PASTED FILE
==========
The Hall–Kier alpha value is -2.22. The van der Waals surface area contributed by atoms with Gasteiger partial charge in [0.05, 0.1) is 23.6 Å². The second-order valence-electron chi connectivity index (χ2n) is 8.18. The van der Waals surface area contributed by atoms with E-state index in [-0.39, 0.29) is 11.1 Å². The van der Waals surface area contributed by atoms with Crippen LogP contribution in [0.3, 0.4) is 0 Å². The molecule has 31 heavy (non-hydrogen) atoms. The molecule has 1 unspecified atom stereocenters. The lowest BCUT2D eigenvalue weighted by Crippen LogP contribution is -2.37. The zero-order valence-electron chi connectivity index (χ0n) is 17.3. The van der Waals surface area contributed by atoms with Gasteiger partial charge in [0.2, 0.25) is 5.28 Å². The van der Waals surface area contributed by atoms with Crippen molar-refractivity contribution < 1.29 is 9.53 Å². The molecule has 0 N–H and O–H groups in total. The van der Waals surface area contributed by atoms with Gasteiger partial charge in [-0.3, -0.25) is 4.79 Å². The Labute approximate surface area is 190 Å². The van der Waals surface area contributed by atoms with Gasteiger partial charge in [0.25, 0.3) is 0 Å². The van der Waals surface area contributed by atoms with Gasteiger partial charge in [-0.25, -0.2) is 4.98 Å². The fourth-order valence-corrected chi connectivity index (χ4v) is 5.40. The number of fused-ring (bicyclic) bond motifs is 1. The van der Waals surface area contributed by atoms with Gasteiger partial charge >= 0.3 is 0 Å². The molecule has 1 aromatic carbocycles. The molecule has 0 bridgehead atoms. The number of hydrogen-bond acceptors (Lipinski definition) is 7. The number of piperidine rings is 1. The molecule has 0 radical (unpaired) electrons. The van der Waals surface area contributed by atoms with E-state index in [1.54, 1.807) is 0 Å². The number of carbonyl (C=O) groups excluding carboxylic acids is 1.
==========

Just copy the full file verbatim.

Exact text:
The Hall–Kier alpha value is -2.22. The van der Waals surface area contributed by atoms with Gasteiger partial charge in [0.05, 0.1) is 23.6 Å². The second-order valence-electron chi connectivity index (χ2n) is 8.18. The van der Waals surface area contributed by atoms with E-state index in [-0.39, 0.29) is 11.1 Å². The van der Waals surface area contributed by atoms with Crippen LogP contribution in [0.3, 0.4) is 0 Å². The molecule has 31 heavy (non-hydrogen) atoms. The molecule has 1 unspecified atom stereocenters. The lowest BCUT2D eigenvalue weighted by Crippen LogP contribution is -2.37. The zero-order valence-electron chi connectivity index (χ0n) is 17.3. The van der Waals surface area contributed by atoms with Gasteiger partial charge in [0.2, 0.25) is 5.28 Å². The van der Waals surface area contributed by atoms with Crippen molar-refractivity contribution < 1.29 is 9.53 Å². The molecule has 0 N–H and O–H groups in total. The van der Waals surface area contributed by atoms with Gasteiger partial charge in [-0.3, -0.25) is 4.79 Å². The Labute approximate surface area is 190 Å². The van der Waals surface area contributed by atoms with Gasteiger partial charge in [0.25, 0.3) is 0 Å². The van der Waals surface area contributed by atoms with Gasteiger partial charge in [-0.25, -0.2) is 4.98 Å². The fourth-order valence-corrected chi connectivity index (χ4v) is 5.40. The number of fused-ring (bicyclic) bond motifs is 1. The van der Waals surface area contributed by atoms with Gasteiger partial charge >= 0.3 is 0 Å². The molecule has 1 aromatic carbocycles. The molecule has 0 bridgehead atoms. The number of hydrogen-bond acceptors (Lipinski definition) is 7. The number of piperidine rings is 1. The molecule has 0 radical (unpaired) electrons. The van der Waals surface area contributed by atoms with E-state index in [1.54, 1.807) is 0 Å². The number of carbonyl (C=O) groups excluding carboxylic acids is 1.